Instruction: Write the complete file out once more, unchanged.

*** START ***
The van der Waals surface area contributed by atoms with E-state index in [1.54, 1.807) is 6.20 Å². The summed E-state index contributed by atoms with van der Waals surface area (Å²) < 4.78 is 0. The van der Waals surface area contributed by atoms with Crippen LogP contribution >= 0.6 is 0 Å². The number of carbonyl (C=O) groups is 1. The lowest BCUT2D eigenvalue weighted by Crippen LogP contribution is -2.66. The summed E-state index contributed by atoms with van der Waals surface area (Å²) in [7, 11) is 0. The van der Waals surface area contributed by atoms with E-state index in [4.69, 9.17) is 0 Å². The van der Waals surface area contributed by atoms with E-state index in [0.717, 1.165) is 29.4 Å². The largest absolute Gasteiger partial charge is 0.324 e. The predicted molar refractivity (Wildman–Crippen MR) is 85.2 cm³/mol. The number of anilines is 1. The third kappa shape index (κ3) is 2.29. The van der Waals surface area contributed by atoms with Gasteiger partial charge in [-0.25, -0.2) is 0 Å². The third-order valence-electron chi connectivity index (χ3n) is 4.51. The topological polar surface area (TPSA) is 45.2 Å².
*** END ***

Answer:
The van der Waals surface area contributed by atoms with E-state index in [1.54, 1.807) is 6.20 Å². The summed E-state index contributed by atoms with van der Waals surface area (Å²) < 4.78 is 0. The van der Waals surface area contributed by atoms with Crippen LogP contribution >= 0.6 is 0 Å². The number of carbonyl (C=O) groups is 1. The lowest BCUT2D eigenvalue weighted by Crippen LogP contribution is -2.66. The summed E-state index contributed by atoms with van der Waals surface area (Å²) in [7, 11) is 0. The van der Waals surface area contributed by atoms with E-state index in [4.69, 9.17) is 0 Å². The van der Waals surface area contributed by atoms with E-state index in [0.717, 1.165) is 29.4 Å². The largest absolute Gasteiger partial charge is 0.324 e. The predicted molar refractivity (Wildman–Crippen MR) is 85.2 cm³/mol. The number of anilines is 1. The third kappa shape index (κ3) is 2.29. The van der Waals surface area contributed by atoms with Gasteiger partial charge in [-0.25, -0.2) is 0 Å². The third-order valence-electron chi connectivity index (χ3n) is 4.51. The topological polar surface area (TPSA) is 45.2 Å².